Diabetes drug exenatide can quench insatiable hunger, experienced by those suffering from 'Prader-Willi Syndrome,' a genetic disorder. Those born with the syndrome grow into obese adults with cardiovascular problems and an average lifespan of roughly 35 years.
Eight people with the Prader-Willi Syndrome participated in a recent Australian study, along with 11 obese people matched for age, weight and gender. Participants attended on two separate occasions, each time receiving a meal along with an injection of either saline solution or the drug exenatide. Unaware of which injection they had been given, participants were asked to rate how hungry or full they felt during and after the meal, and to report on any side effects up to 24 hours after.
A group of researchers from Sydney's Garvan Institute of Medical Research, including Drs Alexander Viardot and Lisa Sze, Professor Lesley Campbell and Louise Purtell, found that people with Prader-Willi Syndrome experienced some significant fullness when given exenatide before food, but had no real fullness when given the placebo instead. In addition, the Prader-Willi group experienced no major side effects from the drug, whereas all but two of the obese-only group experienced bloating, nausea or vomiting. These results are published in the Journal of Clinical Endocrinology and Metabolism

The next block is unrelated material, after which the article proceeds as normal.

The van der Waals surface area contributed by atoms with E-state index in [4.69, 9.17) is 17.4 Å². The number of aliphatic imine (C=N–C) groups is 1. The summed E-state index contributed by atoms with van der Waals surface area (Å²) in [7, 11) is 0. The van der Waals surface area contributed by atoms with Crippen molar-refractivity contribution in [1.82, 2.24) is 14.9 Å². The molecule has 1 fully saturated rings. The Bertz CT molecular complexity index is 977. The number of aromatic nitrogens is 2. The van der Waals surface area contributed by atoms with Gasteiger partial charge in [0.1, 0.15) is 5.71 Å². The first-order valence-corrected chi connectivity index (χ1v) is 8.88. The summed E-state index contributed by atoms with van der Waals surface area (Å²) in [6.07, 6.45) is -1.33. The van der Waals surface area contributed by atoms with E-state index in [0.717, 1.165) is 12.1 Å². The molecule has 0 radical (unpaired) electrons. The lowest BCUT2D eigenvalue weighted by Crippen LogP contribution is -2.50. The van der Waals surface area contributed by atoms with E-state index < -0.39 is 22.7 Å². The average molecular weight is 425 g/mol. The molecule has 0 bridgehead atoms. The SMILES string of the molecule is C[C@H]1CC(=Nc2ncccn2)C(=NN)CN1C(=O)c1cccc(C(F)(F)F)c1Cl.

, now online.
Professor Campbell, believes the results are sufficiently compelling to merit further, more extensive trials. "The good thing about this study is that people with Prader-Willi Syndrome took a drug that is already in use, they appeared to benefit, and they didn't suffer side effects," she said.
"Without further testing, we can't yet recommend that exenatide be prescribed for these people, unless they also happen to have Type 2 diabetes which is the recommended usage."
"We are hoping that drug companies will support further trials, even though this is a relatively rare illness."
"Prader-Willi Syndrome causes such an inordinate amount of suffering for patients and their families that the stress far exceeds the social cost suggested by its low prevalence."
"It says a lot that our pilot study was funded largely by donations - mostly from affected families."